With the rapid Aphid advance towards Hurgeria, all the Felids holding the reactor complex at Kriar could do was retreat. Their Garn masters would not be pleased, but staying around to be captured and killed seemed pointless. Naturally the reactor itself would have to be destroyed first, and a team of engineering with demolition equipment was quickly deployed.
Hardly, however, had the engineers arrived, when long distance scans showed Aphid activity on the horizon. It seemed that the Frogs were rather keen on capturing the reactor for themselves. The Felid forces in the vicinity, a small company of infantry with a handful of support units, would have to delay the amphibians' advance until the engineers had finished their work...
This was the premise for last week's game of Quadrant 13, the company-sized sci-fi rules from the Two Fat Lardies. Below you can see the table: a 6ft by 5ft horror of hills and jungle that meant all the fighting would be at terribly close range. Carnage was expected as the weapons deployed were far more technologically advanced than 21st Century Earth. Below the main picture is a close up of the reactor complex itself, and of the reactor and the countdown disc, courtesy of Warbases and this year's Salute (which I thought was rather good actually).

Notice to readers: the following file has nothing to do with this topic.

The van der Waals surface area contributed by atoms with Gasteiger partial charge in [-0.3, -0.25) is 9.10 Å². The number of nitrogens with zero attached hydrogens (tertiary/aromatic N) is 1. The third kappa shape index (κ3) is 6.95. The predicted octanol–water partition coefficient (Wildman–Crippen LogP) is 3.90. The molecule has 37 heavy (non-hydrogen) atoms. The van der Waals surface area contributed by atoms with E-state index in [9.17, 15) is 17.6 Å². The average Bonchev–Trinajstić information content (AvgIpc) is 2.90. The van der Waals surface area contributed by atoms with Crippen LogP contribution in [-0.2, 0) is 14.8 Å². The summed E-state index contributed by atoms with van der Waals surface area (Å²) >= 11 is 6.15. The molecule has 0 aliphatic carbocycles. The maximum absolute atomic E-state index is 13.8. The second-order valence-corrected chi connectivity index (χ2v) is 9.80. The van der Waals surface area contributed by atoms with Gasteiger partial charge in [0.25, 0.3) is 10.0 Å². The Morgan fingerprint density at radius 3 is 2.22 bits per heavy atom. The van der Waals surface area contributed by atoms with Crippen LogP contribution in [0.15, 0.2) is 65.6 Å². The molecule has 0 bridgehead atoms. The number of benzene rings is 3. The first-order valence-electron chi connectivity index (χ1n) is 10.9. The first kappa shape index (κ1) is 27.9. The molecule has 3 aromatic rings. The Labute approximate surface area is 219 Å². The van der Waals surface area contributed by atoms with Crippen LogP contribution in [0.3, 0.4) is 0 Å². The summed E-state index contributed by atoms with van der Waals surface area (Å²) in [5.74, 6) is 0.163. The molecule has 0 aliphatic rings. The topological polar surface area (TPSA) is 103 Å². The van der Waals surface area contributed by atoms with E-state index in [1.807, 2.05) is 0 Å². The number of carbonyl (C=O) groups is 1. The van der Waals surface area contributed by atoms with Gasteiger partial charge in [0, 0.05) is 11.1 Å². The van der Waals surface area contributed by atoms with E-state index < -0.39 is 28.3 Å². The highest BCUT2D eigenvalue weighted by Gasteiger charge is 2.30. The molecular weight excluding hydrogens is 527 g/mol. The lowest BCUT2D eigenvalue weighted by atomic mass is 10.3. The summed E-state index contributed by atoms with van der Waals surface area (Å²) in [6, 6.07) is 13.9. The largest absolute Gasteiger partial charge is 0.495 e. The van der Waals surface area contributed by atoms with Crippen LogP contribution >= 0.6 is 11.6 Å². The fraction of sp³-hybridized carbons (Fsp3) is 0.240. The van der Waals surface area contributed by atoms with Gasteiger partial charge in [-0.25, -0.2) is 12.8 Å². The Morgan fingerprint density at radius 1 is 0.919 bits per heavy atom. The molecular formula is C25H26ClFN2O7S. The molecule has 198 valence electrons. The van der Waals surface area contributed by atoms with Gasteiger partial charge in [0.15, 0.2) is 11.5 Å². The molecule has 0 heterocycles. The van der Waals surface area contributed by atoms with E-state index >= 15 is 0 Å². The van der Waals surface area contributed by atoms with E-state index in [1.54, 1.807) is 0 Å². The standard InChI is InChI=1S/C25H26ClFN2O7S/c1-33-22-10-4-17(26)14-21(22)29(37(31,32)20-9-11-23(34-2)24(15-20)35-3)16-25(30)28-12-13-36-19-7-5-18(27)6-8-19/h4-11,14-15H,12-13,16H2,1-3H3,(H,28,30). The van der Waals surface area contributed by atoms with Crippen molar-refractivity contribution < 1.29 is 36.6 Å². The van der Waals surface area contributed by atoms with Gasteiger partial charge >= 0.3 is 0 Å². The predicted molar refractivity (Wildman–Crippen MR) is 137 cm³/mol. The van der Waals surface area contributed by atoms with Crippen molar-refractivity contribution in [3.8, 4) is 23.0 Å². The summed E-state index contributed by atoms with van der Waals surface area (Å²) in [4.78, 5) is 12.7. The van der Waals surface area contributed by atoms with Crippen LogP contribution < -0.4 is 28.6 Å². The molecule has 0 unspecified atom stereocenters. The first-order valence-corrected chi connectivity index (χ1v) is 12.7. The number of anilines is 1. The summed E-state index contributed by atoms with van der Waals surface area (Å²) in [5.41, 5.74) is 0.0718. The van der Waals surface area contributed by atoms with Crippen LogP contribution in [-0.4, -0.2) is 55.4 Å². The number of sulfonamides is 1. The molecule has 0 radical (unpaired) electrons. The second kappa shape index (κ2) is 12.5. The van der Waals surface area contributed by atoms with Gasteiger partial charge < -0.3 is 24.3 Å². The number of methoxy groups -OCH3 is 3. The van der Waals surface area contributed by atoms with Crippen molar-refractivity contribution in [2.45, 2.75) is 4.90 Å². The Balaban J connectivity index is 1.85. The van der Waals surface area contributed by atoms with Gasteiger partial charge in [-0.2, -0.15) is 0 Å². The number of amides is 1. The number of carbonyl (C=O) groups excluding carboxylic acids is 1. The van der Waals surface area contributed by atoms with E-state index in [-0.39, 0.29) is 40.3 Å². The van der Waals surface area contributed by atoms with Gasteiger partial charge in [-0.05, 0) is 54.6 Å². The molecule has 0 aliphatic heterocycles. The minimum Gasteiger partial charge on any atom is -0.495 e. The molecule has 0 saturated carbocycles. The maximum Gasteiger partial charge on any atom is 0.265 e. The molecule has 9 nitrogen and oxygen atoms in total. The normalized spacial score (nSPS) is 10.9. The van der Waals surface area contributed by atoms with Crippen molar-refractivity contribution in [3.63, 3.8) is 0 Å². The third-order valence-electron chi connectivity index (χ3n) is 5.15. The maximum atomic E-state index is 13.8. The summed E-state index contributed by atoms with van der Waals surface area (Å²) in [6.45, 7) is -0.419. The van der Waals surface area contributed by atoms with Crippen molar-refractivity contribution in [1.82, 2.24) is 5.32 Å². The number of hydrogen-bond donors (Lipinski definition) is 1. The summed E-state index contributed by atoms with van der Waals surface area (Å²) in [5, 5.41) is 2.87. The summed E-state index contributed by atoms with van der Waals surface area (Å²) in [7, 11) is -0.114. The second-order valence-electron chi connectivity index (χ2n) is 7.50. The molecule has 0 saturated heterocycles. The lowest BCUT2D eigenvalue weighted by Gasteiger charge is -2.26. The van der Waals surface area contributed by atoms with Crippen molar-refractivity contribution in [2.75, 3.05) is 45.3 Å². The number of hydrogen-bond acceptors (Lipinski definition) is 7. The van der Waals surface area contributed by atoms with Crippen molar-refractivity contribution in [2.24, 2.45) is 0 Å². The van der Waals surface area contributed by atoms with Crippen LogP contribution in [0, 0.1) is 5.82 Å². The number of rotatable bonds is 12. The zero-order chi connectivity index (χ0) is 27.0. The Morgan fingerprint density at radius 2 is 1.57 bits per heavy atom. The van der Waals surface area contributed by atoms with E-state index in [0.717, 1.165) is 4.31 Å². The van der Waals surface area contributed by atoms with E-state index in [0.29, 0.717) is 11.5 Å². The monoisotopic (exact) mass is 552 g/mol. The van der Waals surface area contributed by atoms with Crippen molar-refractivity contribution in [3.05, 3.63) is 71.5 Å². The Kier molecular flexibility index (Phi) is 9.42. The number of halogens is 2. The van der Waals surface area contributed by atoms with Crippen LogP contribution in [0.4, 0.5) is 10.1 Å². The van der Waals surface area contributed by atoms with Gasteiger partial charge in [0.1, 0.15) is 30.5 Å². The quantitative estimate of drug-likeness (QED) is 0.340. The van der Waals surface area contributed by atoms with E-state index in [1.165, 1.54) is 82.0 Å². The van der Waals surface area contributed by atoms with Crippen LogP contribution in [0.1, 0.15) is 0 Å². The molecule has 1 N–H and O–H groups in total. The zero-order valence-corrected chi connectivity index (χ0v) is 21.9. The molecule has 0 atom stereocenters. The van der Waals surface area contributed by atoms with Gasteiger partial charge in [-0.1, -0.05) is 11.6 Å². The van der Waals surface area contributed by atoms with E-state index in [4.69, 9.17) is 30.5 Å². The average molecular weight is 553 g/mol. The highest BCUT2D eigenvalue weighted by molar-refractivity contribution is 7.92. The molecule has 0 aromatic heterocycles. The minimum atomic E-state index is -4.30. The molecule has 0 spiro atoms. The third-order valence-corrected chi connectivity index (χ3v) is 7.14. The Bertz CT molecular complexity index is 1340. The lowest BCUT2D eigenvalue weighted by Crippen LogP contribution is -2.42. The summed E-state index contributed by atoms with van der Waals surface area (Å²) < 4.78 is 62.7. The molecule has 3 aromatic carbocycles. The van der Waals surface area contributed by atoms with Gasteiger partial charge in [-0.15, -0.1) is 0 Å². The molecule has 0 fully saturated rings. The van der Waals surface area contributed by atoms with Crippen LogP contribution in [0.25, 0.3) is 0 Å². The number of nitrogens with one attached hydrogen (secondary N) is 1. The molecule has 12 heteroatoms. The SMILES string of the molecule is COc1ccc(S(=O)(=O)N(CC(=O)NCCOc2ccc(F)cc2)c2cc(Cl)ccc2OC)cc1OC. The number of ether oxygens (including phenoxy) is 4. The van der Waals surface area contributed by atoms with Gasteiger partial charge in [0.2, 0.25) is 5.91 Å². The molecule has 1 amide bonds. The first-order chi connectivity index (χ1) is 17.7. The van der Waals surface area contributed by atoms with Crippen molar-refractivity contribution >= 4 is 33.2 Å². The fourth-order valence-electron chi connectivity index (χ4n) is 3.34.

This was a screening mission, with the Felids having to hold the reactor complex for seven appearances of the Turn Card. Felid forces were two small platoons of infantry, each two squads of ten infantry; a squad of Felids on jetbikes; a small squad of two Mako-system mortars; a squad of three Mako-system anti-tank guns; and a squad of transport vehicles that Neil, my opponent, attached to one of the infantry platoons to make them Mobile. They also had an Electronic Warfare Specialist with three scanning/EW drones.
The Aphids fielded four platoons of infantry: two standard Militia of three squads each; one heavy infantry of two squads in Powered Armour; and one Recon of three squads of elite scouts. They were backed up by a tank platoon of two squads each of two Flycatcher tanks; and a squad of three Lilypad fighters for air support.
The battle began with the Aphids advancing a host of Blinds onto the table as far and as fast as they could go. This was not going to be an advance of subtle feints and manoeuvre: my aim was to bludgeon my way through to the complex using my superior numbers to do so. Naturally, like all good generals, I was fighting using tactics from the last war I fought which, in this case, was last weekend's game of WW2 using I Ain't Been Shot, Mum! This meant that I had failed to consider that (a) my troops were of an inferior quality (peace-loving frogs versus warlike cats!) and (b) better technology means better killing...especially at close range.